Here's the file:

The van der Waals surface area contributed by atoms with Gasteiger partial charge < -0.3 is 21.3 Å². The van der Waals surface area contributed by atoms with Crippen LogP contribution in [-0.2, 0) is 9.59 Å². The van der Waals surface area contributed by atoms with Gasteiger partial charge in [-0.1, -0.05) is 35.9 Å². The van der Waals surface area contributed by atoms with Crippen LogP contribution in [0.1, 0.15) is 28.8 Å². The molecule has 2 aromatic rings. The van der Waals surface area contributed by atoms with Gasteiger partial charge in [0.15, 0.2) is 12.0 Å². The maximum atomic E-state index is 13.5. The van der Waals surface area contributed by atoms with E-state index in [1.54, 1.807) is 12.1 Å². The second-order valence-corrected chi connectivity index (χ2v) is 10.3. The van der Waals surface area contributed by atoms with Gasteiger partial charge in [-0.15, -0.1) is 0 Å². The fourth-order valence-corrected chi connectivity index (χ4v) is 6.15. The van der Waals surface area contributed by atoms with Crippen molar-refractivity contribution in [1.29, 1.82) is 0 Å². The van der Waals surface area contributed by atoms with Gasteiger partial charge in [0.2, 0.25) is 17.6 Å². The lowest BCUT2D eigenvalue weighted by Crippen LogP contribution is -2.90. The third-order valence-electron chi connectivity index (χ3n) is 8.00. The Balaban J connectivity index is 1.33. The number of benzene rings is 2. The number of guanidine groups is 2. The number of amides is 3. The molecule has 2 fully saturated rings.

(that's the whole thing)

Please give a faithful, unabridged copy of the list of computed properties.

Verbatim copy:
The van der Waals surface area contributed by atoms with Gasteiger partial charge < -0.3 is 21.3 Å². The van der Waals surface area contributed by atoms with Crippen LogP contribution in [-0.2, 0) is 9.59 Å². The van der Waals surface area contributed by atoms with Gasteiger partial charge in [-0.1, -0.05) is 35.9 Å². The van der Waals surface area contributed by atoms with Crippen LogP contribution in [0.1, 0.15) is 28.8 Å². The molecule has 2 aromatic rings. The van der Waals surface area contributed by atoms with Gasteiger partial charge in [0.15, 0.2) is 12.0 Å². The maximum atomic E-state index is 13.5. The van der Waals surface area contributed by atoms with E-state index in [1.54, 1.807) is 12.1 Å². The second-order valence-corrected chi connectivity index (χ2v) is 10.3. The van der Waals surface area contributed by atoms with Gasteiger partial charge in [-0.15, -0.1) is 0 Å². The fourth-order valence-corrected chi connectivity index (χ4v) is 6.15. The van der Waals surface area contributed by atoms with Crippen molar-refractivity contribution in [1.29, 1.82) is 0 Å². The van der Waals surface area contributed by atoms with Gasteiger partial charge in [0.2, 0.25) is 17.6 Å². The lowest BCUT2D eigenvalue weighted by Crippen LogP contribution is -2.90. The third-order valence-electron chi connectivity index (χ3n) is 8.00. The Balaban J connectivity index is 1.33. The number of benzene rings is 2. The number of guanidine groups is 2. The number of amides is 3. The molecule has 2 fully saturated rings.